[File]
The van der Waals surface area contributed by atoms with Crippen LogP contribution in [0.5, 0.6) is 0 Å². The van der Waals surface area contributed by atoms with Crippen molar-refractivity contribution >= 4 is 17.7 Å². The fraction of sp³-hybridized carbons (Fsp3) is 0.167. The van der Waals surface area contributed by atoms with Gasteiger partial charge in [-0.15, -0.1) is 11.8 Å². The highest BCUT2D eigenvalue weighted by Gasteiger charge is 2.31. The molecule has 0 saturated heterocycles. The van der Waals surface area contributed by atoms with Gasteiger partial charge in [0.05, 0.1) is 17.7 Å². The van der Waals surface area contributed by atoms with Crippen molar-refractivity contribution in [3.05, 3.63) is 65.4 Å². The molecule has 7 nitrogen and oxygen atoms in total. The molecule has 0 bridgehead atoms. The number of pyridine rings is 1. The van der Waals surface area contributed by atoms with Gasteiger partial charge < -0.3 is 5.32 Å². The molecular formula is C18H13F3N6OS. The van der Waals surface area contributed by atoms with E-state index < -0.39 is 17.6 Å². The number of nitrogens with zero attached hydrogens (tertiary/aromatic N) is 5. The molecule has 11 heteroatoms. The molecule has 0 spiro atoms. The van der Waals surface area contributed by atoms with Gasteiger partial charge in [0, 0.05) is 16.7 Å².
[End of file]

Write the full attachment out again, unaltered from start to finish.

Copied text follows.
The van der Waals surface area contributed by atoms with Crippen LogP contribution in [0.5, 0.6) is 0 Å². The van der Waals surface area contributed by atoms with Crippen molar-refractivity contribution >= 4 is 17.7 Å². The fraction of sp³-hybridized carbons (Fsp3) is 0.167. The van der Waals surface area contributed by atoms with Gasteiger partial charge in [-0.15, -0.1) is 11.8 Å². The highest BCUT2D eigenvalue weighted by Gasteiger charge is 2.31. The molecule has 0 saturated heterocycles. The van der Waals surface area contributed by atoms with Gasteiger partial charge in [0.05, 0.1) is 17.7 Å². The van der Waals surface area contributed by atoms with Crippen molar-refractivity contribution in [3.05, 3.63) is 65.4 Å². The molecule has 7 nitrogen and oxygen atoms in total. The molecule has 0 bridgehead atoms. The number of pyridine rings is 1. The van der Waals surface area contributed by atoms with Gasteiger partial charge < -0.3 is 5.32 Å². The molecular formula is C18H13F3N6OS. The van der Waals surface area contributed by atoms with E-state index < -0.39 is 17.6 Å². The number of nitrogens with zero attached hydrogens (tertiary/aromatic N) is 5. The molecule has 11 heteroatoms. The molecule has 0 spiro atoms. The van der Waals surface area contributed by atoms with Gasteiger partial charge in [0, 0.05) is 16.7 Å².